Eight million people with underlying health conditions should be exempted from plans to get the country back to work and “normal” life, scientists have warned.
The academics said that easing lockdown too quickly could propel the Covid-19 death toll to 73,000 this year.
The researchers, from University College London, said that about 80% of the population have little to fear from a return to work.
But they estimate that as many as 20% are vulnerable from one or more common conditions such as diabetes, obesity and heart problems.
The study, published this week in the Lancet, says that most of those are not considered clinically extremely vulnerable by the Department of Health.
If they were, they would be instructed to “shield” entirely for 12 weeks.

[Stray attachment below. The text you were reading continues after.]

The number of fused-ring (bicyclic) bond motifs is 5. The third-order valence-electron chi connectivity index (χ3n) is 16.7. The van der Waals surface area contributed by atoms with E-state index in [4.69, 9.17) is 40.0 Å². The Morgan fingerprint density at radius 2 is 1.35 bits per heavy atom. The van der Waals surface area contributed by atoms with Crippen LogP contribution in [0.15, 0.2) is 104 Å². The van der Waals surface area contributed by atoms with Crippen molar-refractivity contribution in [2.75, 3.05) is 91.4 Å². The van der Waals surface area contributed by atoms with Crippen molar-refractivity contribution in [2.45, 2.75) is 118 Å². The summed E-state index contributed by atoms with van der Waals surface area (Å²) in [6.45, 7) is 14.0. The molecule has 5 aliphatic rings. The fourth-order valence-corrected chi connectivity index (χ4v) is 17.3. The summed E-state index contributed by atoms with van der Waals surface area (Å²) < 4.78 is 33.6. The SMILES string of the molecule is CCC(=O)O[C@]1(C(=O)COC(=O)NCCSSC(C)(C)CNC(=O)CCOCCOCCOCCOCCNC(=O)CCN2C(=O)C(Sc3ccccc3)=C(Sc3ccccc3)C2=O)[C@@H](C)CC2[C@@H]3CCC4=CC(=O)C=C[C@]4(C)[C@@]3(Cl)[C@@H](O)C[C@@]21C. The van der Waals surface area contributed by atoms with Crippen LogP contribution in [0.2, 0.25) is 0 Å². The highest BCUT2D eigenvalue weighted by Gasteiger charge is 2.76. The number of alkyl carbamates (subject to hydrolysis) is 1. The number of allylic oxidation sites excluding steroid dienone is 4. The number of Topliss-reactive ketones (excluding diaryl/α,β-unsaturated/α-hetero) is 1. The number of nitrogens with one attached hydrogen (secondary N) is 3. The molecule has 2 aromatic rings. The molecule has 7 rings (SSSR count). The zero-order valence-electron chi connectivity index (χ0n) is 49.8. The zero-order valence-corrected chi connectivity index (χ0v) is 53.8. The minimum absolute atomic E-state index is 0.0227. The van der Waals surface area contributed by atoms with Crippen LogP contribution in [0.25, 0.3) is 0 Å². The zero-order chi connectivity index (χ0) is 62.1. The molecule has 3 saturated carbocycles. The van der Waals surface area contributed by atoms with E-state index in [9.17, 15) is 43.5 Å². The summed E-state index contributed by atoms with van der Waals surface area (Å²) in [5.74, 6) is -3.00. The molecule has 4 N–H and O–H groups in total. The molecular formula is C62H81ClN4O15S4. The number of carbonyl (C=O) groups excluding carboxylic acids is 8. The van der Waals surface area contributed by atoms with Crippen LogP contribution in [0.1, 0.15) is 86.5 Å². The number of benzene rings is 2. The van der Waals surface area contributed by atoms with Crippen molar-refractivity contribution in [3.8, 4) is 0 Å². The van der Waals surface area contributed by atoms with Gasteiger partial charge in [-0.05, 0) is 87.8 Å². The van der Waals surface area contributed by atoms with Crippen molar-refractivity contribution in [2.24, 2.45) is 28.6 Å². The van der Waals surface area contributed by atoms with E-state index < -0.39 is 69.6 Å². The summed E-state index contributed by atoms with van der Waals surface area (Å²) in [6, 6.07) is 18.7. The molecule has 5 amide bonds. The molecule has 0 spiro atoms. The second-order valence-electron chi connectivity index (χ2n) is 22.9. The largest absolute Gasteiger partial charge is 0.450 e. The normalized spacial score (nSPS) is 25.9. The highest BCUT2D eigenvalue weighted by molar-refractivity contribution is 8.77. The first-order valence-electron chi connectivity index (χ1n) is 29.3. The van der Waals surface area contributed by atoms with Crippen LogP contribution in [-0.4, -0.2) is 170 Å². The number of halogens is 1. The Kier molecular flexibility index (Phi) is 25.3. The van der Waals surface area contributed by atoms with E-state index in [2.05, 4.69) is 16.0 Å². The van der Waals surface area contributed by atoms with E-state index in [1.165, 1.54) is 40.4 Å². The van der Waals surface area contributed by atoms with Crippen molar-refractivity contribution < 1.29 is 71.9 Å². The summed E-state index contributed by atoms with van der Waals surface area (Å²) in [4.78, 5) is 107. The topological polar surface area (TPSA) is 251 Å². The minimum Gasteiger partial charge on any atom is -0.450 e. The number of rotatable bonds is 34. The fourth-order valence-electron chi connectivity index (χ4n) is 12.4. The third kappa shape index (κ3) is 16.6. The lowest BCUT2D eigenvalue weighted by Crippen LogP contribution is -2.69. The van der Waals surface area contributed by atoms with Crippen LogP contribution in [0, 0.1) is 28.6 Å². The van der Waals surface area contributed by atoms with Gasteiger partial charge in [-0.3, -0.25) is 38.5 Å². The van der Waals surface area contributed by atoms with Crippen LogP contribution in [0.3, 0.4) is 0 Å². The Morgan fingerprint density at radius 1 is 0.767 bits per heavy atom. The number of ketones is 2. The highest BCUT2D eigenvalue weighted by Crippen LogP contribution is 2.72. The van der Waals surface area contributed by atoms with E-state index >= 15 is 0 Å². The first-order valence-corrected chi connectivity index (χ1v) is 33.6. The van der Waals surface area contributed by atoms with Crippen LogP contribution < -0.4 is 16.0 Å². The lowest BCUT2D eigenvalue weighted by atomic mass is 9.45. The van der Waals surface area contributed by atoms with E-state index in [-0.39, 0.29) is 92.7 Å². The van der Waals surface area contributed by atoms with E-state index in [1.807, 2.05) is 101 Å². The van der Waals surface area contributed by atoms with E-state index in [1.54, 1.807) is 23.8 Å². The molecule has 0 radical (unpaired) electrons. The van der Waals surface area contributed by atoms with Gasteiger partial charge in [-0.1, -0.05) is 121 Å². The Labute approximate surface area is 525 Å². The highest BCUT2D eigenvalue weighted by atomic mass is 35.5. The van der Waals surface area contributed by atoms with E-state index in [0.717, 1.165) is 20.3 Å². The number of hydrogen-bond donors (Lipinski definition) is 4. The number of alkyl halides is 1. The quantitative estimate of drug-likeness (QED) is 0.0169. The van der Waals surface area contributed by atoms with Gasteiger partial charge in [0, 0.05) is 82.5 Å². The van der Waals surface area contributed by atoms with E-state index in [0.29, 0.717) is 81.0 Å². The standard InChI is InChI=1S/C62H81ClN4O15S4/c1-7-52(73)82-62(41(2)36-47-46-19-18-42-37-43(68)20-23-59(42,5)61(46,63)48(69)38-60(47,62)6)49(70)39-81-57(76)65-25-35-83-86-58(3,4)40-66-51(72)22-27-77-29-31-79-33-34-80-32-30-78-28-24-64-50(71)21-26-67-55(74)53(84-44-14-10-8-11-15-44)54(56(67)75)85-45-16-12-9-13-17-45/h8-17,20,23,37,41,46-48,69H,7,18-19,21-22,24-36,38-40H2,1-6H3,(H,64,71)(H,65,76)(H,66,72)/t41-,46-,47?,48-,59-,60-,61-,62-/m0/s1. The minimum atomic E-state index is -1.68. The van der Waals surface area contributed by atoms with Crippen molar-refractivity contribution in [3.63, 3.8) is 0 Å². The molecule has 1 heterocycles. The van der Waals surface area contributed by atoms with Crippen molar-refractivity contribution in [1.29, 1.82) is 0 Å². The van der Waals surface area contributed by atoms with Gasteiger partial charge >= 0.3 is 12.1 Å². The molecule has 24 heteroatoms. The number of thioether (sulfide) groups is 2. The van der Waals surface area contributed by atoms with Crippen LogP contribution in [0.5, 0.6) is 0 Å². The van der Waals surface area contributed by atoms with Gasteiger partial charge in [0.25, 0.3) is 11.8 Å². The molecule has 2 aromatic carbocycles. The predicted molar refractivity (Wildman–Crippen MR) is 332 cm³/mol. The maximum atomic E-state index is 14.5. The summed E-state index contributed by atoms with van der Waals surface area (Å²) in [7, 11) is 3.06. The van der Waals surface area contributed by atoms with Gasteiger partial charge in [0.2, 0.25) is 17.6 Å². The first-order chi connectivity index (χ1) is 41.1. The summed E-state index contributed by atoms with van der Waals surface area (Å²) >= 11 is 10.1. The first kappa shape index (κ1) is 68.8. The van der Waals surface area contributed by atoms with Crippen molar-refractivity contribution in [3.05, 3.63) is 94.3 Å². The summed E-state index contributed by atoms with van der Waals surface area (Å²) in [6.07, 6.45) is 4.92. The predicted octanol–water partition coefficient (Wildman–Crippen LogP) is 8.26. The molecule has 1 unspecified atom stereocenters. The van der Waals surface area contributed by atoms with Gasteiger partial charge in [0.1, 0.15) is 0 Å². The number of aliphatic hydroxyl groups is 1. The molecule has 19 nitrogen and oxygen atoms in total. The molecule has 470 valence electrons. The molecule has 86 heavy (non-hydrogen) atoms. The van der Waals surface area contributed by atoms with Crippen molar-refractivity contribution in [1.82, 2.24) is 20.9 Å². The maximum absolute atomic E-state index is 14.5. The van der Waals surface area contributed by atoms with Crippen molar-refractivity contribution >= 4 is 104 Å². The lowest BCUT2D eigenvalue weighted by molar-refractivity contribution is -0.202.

Health officials at NHS England originally said the shielding list included 1.5 million people. That number has now been increased to 2.5 million across the UK.
Dr Amitava Banerjee from the UCL Institute of Health Informatics, who led the study, said the government is “only ever talking about the extremely vulnerable – they are rare in the population, whereas these diseases we are looking at are some of the commonest chronic diseases.”
He added: “If we are going to start getting out of lockdown, we need clearer guidelines – definitely for this group. I could not find this high-risk group in the 50-page document. If a man is under 70 and has diabetes or heart disease or kidney disease, which is a substantial proportion of the population, we need a clear message that nothing has changed.
“We all know people at work who have these conditions. It is a given. These are exactly the people who we need to give clear guidance to.”